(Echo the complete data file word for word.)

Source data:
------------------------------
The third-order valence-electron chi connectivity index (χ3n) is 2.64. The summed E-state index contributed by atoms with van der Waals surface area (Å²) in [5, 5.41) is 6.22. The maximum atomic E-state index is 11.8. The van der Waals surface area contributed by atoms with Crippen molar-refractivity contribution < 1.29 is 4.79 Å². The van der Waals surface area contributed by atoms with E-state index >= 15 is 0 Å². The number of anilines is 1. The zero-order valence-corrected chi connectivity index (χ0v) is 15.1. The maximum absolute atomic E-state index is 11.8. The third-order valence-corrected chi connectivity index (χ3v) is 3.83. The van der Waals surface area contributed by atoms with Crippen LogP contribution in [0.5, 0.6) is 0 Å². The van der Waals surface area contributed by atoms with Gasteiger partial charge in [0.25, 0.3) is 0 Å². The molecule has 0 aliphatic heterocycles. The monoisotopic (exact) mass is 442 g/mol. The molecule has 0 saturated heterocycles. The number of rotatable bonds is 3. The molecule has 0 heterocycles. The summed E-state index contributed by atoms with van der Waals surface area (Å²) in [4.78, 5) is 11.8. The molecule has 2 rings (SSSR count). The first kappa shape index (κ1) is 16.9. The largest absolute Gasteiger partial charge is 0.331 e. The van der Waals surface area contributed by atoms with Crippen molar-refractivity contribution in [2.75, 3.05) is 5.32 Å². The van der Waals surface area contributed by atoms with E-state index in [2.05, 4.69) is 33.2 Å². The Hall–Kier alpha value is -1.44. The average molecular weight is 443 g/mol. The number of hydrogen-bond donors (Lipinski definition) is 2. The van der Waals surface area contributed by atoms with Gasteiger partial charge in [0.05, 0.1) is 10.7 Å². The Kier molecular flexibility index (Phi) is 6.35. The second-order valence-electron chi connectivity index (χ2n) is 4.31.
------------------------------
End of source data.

The third-order valence-electron chi connectivity index (χ3n) is 2.64. The summed E-state index contributed by atoms with van der Waals surface area (Å²) in [5, 5.41) is 6.22. The maximum atomic E-state index is 11.8. The van der Waals surface area contributed by atoms with Crippen molar-refractivity contribution < 1.29 is 4.79 Å². The van der Waals surface area contributed by atoms with E-state index >= 15 is 0 Å². The number of anilines is 1. The zero-order valence-corrected chi connectivity index (χ0v) is 15.1. The maximum absolute atomic E-state index is 11.8. The third-order valence-corrected chi connectivity index (χ3v) is 3.83. The van der Waals surface area contributed by atoms with Crippen LogP contribution in [0.5, 0.6) is 0 Å². The van der Waals surface area contributed by atoms with Gasteiger partial charge in [0.25, 0.3) is 0 Å². The molecule has 0 aliphatic heterocycles. The monoisotopic (exact) mass is 442 g/mol. The molecule has 0 saturated heterocycles. The number of rotatable bonds is 3. The molecule has 0 heterocycles. The summed E-state index contributed by atoms with van der Waals surface area (Å²) in [4.78, 5) is 11.8. The molecule has 2 rings (SSSR count). The first kappa shape index (κ1) is 16.9. The largest absolute Gasteiger partial charge is 0.331 e. The van der Waals surface area contributed by atoms with Crippen molar-refractivity contribution in [2.75, 3.05) is 5.32 Å². The van der Waals surface area contributed by atoms with E-state index in [2.05, 4.69) is 33.2 Å². The Hall–Kier alpha value is -1.44. The average molecular weight is 443 g/mol. The number of hydrogen-bond donors (Lipinski definition) is 2. The van der Waals surface area contributed by atoms with Gasteiger partial charge in [0.05, 0.1) is 10.7 Å². The Kier molecular flexibility index (Phi) is 6.35. The second-order valence-electron chi connectivity index (χ2n) is 4.31.